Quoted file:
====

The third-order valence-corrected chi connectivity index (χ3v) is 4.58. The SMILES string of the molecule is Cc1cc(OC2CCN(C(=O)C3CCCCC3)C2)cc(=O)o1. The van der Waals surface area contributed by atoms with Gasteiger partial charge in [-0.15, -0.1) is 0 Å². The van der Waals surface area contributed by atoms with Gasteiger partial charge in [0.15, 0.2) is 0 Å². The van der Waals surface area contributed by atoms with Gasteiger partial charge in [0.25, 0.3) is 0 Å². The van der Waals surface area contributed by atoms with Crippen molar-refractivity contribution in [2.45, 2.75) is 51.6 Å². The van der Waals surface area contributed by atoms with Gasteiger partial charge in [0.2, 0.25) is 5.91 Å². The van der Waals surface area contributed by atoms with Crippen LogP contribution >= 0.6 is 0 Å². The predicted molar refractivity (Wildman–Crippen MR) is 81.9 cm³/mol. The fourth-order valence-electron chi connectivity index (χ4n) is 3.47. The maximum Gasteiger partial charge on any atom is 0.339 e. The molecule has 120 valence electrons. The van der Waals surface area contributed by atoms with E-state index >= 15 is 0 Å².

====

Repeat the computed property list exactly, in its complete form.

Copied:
The third-order valence-corrected chi connectivity index (χ3v) is 4.58. The SMILES string of the molecule is Cc1cc(OC2CCN(C(=O)C3CCCCC3)C2)cc(=O)o1. The van der Waals surface area contributed by atoms with Gasteiger partial charge in [-0.15, -0.1) is 0 Å². The van der Waals surface area contributed by atoms with Gasteiger partial charge in [0.15, 0.2) is 0 Å². The van der Waals surface area contributed by atoms with Gasteiger partial charge in [0.25, 0.3) is 0 Å². The van der Waals surface area contributed by atoms with Crippen molar-refractivity contribution in [2.45, 2.75) is 51.6 Å². The van der Waals surface area contributed by atoms with Gasteiger partial charge in [0.2, 0.25) is 5.91 Å². The van der Waals surface area contributed by atoms with Crippen LogP contribution >= 0.6 is 0 Å². The predicted molar refractivity (Wildman–Crippen MR) is 81.9 cm³/mol. The fourth-order valence-electron chi connectivity index (χ4n) is 3.47. The maximum Gasteiger partial charge on any atom is 0.339 e. The molecule has 120 valence electrons. The van der Waals surface area contributed by atoms with E-state index >= 15 is 0 Å².